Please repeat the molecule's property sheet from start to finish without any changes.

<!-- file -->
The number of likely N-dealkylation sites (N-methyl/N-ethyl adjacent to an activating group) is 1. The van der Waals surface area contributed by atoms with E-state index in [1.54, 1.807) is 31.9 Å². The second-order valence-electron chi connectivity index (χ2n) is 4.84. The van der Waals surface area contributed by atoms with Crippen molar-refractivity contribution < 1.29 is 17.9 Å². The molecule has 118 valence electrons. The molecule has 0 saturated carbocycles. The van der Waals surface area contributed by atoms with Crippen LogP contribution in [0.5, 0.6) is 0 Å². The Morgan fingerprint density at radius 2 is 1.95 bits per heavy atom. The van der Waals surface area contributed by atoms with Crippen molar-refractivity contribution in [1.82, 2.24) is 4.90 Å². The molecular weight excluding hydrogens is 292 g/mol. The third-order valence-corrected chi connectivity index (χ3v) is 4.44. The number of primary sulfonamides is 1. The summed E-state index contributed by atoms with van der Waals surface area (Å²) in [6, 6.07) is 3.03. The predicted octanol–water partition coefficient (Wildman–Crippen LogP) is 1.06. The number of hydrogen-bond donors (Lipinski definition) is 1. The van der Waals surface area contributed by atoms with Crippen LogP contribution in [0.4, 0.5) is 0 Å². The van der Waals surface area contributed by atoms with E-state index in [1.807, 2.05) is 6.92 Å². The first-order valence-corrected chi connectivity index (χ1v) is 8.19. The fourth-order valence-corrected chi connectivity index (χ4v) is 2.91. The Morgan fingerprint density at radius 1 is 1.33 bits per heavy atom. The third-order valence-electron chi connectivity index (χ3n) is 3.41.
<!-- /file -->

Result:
The number of likely N-dealkylation sites (N-methyl/N-ethyl adjacent to an activating group) is 1. The van der Waals surface area contributed by atoms with E-state index in [1.54, 1.807) is 31.9 Å². The second-order valence-electron chi connectivity index (χ2n) is 4.84. The van der Waals surface area contributed by atoms with Crippen molar-refractivity contribution < 1.29 is 17.9 Å². The molecule has 118 valence electrons. The molecule has 0 saturated carbocycles. The van der Waals surface area contributed by atoms with Crippen LogP contribution in [0.5, 0.6) is 0 Å². The Morgan fingerprint density at radius 2 is 1.95 bits per heavy atom. The van der Waals surface area contributed by atoms with Crippen molar-refractivity contribution in [1.82, 2.24) is 4.90 Å². The molecular weight excluding hydrogens is 292 g/mol. The third-order valence-corrected chi connectivity index (χ3v) is 4.44. The number of primary sulfonamides is 1. The summed E-state index contributed by atoms with van der Waals surface area (Å²) in [6, 6.07) is 3.03. The predicted octanol–water partition coefficient (Wildman–Crippen LogP) is 1.06. The number of hydrogen-bond donors (Lipinski definition) is 1. The van der Waals surface area contributed by atoms with Crippen LogP contribution in [0.4, 0.5) is 0 Å². The van der Waals surface area contributed by atoms with E-state index in [1.807, 2.05) is 6.92 Å². The first-order valence-corrected chi connectivity index (χ1v) is 8.19. The fourth-order valence-corrected chi connectivity index (χ4v) is 2.91. The Morgan fingerprint density at radius 1 is 1.33 bits per heavy atom. The third-order valence-electron chi connectivity index (χ3n) is 3.41.